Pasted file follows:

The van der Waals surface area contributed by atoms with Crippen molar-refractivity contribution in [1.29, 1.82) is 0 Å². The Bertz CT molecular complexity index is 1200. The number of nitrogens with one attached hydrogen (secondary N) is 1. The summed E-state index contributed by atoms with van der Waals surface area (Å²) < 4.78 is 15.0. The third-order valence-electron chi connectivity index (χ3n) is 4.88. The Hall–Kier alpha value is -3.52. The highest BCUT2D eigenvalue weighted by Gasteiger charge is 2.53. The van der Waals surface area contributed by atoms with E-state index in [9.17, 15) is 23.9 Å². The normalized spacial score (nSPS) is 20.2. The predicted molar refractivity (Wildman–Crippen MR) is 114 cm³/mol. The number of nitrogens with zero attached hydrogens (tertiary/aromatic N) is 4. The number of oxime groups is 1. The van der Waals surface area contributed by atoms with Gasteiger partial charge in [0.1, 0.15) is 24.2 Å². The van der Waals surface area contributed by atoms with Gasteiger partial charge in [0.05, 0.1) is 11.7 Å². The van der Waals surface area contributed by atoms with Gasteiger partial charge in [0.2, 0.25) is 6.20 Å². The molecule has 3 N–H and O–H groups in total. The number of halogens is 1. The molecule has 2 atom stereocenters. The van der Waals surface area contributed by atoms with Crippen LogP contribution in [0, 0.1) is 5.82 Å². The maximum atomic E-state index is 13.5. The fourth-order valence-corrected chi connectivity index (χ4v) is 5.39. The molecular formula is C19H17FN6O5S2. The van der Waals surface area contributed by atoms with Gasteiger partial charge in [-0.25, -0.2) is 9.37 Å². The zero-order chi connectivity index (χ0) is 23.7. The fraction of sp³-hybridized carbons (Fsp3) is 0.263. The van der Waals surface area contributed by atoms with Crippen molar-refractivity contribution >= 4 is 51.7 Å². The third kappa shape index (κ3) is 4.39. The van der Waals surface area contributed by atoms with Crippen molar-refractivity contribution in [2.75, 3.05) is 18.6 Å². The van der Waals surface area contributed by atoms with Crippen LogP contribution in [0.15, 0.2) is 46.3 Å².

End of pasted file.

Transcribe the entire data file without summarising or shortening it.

The van der Waals surface area contributed by atoms with Crippen molar-refractivity contribution in [1.29, 1.82) is 0 Å². The Bertz CT molecular complexity index is 1200. The number of nitrogens with one attached hydrogen (secondary N) is 1. The summed E-state index contributed by atoms with van der Waals surface area (Å²) < 4.78 is 15.0. The third-order valence-electron chi connectivity index (χ3n) is 4.88. The Hall–Kier alpha value is -3.52. The highest BCUT2D eigenvalue weighted by Gasteiger charge is 2.53. The van der Waals surface area contributed by atoms with E-state index in [9.17, 15) is 23.9 Å². The normalized spacial score (nSPS) is 20.2. The predicted molar refractivity (Wildman–Crippen MR) is 114 cm³/mol. The number of nitrogens with zero attached hydrogens (tertiary/aromatic N) is 4. The number of oxime groups is 1. The van der Waals surface area contributed by atoms with Gasteiger partial charge in [0.1, 0.15) is 24.2 Å². The van der Waals surface area contributed by atoms with Gasteiger partial charge in [0.05, 0.1) is 11.7 Å². The van der Waals surface area contributed by atoms with Gasteiger partial charge in [0.2, 0.25) is 6.20 Å². The molecule has 3 N–H and O–H groups in total. The number of halogens is 1. The molecule has 2 atom stereocenters. The van der Waals surface area contributed by atoms with Crippen LogP contribution in [0, 0.1) is 5.82 Å². The maximum atomic E-state index is 13.5. The fourth-order valence-corrected chi connectivity index (χ4v) is 5.39. The molecular formula is C19H17FN6O5S2. The van der Waals surface area contributed by atoms with Gasteiger partial charge in [-0.25, -0.2) is 9.37 Å². The zero-order chi connectivity index (χ0) is 23.7. The fraction of sp³-hybridized carbons (Fsp3) is 0.263. The van der Waals surface area contributed by atoms with Crippen molar-refractivity contribution >= 4 is 51.7 Å². The third kappa shape index (κ3) is 4.39. The van der Waals surface area contributed by atoms with Crippen molar-refractivity contribution in [2.75, 3.05) is 18.6 Å². The van der Waals surface area contributed by atoms with Crippen LogP contribution in [0.15, 0.2) is 46.3 Å².